May 22, 2013
More and more I am convinced that the doorway into understanding the New Testament is the Old Testament. It's not a new idea. I think Jesus had something to do with it. But it's one of the reasons we made this a major feature in our recently released LifeGuide in Depth series, including A Deeper Look at James, that my wife, Phyllis, and I wrote. An example can illustrate the point.
One of the best-known verses in the letter is James 1:5: "If any of you lacks wisdom, you should ask God, who gives generously to all without finding fault, and it will be given to you" (NIV). But almost immediately James jumps to issues of rich and poor (1:9-11) and doing the word (1:22-24) and helping widows and orphans (1:27). And the rich and poor make several more appearances in the letter. Why, after headlining the topic of wisdom, does James make this leap to these other topics?
One well-known Old Testament use of the idea of wisdom orbits around craftsmanship. Bezalel was filled with "wisdom" in making artistic designs, metalworking and woodworking (Ex 31:2-5). It is also evident when people obey God's law: "Observe them [God's decrees and laws] carefully, for this will show your wisdom" (Deut 4:6).
But there is a third meaning that is less well-known, even though it is found in the very famous story of Solomon discerning who the true mother is when two prostitutes come to him with a baby. When he indicates he will give half to each, the true mother pleads with the king to not do so and to instead give the child to the other woman.
And what was the reaction of the people? "When all Israel heard the verdict the king had given, they held the king in awe, because they saw that he had wisdom from God to figure out who the real mother was." Well, no, it doesn't actually say that. It was "because they saw that he had wisdom from God to really put that wicked woman in her place." Um, no, it doesn't say that either.
What happened was, "When all Israel heard the verdict the king had given, they held the king in awe, because they saw that he had wisdom from God to administer justice" (1 Kings 3:38). Wisdom and doing justice are also equated in Psalm 37:30.
So when James mentions wisdom in the context of rich and poor, and helping the marginalized like widows and orphans, he's not talking about how we can up our IQ or get some street smarts. He's telling us that doing what is good and right for the oppressed is true wisdom.
The Old Testament can help us not only interpret the New Testament correctly but apply it correctly as well. Sounds like a wise thing to do. That's why we wrote A Deeper Look at James.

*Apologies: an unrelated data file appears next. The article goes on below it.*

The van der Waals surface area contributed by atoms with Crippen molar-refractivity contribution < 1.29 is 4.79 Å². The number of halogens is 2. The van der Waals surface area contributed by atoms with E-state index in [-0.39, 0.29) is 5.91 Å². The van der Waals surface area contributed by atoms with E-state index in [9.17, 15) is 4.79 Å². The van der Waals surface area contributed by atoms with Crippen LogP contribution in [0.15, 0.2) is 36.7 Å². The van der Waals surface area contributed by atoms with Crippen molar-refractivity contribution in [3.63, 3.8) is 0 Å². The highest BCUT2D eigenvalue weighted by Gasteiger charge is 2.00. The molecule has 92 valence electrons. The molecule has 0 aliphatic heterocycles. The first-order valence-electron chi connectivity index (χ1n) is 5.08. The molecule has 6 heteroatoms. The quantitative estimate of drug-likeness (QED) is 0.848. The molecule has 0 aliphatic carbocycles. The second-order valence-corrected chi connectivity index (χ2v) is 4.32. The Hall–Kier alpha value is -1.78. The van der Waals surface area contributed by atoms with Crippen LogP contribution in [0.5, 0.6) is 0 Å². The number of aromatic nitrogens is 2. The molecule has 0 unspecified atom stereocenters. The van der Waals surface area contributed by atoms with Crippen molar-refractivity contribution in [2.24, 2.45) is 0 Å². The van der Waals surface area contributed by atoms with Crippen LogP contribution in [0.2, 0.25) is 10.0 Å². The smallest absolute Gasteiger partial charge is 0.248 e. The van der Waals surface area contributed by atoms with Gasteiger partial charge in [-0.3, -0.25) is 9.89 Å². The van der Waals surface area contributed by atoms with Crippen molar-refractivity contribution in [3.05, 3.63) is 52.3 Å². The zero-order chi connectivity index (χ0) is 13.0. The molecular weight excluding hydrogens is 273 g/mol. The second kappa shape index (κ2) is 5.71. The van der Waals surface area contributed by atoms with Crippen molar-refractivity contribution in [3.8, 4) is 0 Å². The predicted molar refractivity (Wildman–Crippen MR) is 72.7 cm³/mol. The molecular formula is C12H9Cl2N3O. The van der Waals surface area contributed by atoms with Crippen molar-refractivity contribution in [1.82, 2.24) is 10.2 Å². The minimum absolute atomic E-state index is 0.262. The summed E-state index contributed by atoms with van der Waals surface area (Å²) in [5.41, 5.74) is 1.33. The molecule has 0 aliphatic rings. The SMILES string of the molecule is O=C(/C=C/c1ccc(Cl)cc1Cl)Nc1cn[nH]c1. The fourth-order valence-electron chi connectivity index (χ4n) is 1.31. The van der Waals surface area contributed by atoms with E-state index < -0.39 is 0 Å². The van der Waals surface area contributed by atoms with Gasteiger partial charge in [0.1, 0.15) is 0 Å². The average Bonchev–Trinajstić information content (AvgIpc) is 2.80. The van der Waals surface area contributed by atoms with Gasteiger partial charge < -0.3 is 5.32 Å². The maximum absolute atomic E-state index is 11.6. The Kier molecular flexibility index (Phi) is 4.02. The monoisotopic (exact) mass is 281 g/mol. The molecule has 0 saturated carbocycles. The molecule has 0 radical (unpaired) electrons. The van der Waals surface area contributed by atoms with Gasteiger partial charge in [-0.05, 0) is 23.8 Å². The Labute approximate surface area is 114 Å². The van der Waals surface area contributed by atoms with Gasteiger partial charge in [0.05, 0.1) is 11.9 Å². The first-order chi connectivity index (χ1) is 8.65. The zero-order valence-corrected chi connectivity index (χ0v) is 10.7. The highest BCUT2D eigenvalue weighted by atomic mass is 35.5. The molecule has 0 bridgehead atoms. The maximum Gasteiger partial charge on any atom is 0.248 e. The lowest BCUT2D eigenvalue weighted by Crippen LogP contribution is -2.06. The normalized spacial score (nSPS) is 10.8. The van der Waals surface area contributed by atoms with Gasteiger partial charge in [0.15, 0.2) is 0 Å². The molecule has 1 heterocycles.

Nineteenth-century engraving by Gustave Doré.
May 8, 2013
Dallas Willard went to be with his Lord this morning. Many people will miss his strong, gentle wisdom, remembering him as someone who was soaked in the presence of Christ. He was a beloved friend and writer to many. We enjoyed publishing a number of titles by Dallas (1935-2013), especially one of his signature books, Hearing God.Continue reading "Remembering Dallas Willard"
April 30, 2013
In an era of extreme, vitriolic rhetoric, when someone offers calm, straightforward fairness, it is like a cool, refreshing breeze on a hot, muggy day. That is what Gerald Rau provides in Mapping the Origins Debate on the very contentious issue of evolution and creation. He offers a model not only of clarity in thought but of civility in presentation.Continue reading "Mapping the Origins Debate"
April 16, 2013
Fifty years ago today, Dr. Martin Luther King Jr. issued his "Letter from Birmingham Jail" responding to local clergy who felt King and others were moving too quickly, too disruptively in advancing civil rights. To mark the occasion, IVP has published Ed Gilbreath's ebook short Remembering Birmingham, which puts King's letter in historical context and offers reflections on its significance then and now.Continue reading "Remembering Birmingham"
March 26, 2013
Here's a doom-and-gloom article about the publishing industry with a twist: it might not all be doom and gloom.
Despite the continual stream of stories about authors making $10,000 a month or more on self-published ebooks and in the process crushing traditional publishing out of existence, Evan Hughes in Wired magazine (April 2013) says there's another side of the story.Continue reading "The Silver Lining on Doom and Gloom"
March 19, 2013
Once I was harassing (in a good-natured way, of course) an editor I knew well from another publisher about a book she had put out. It was a biography that was overwritten and frequently lapsed into a sentimentalized caricature of the main subject. How could she have let that go through? "Oh," she said, smiling. "You should have seen it before we edited it!" I knew exactly what she was talking about.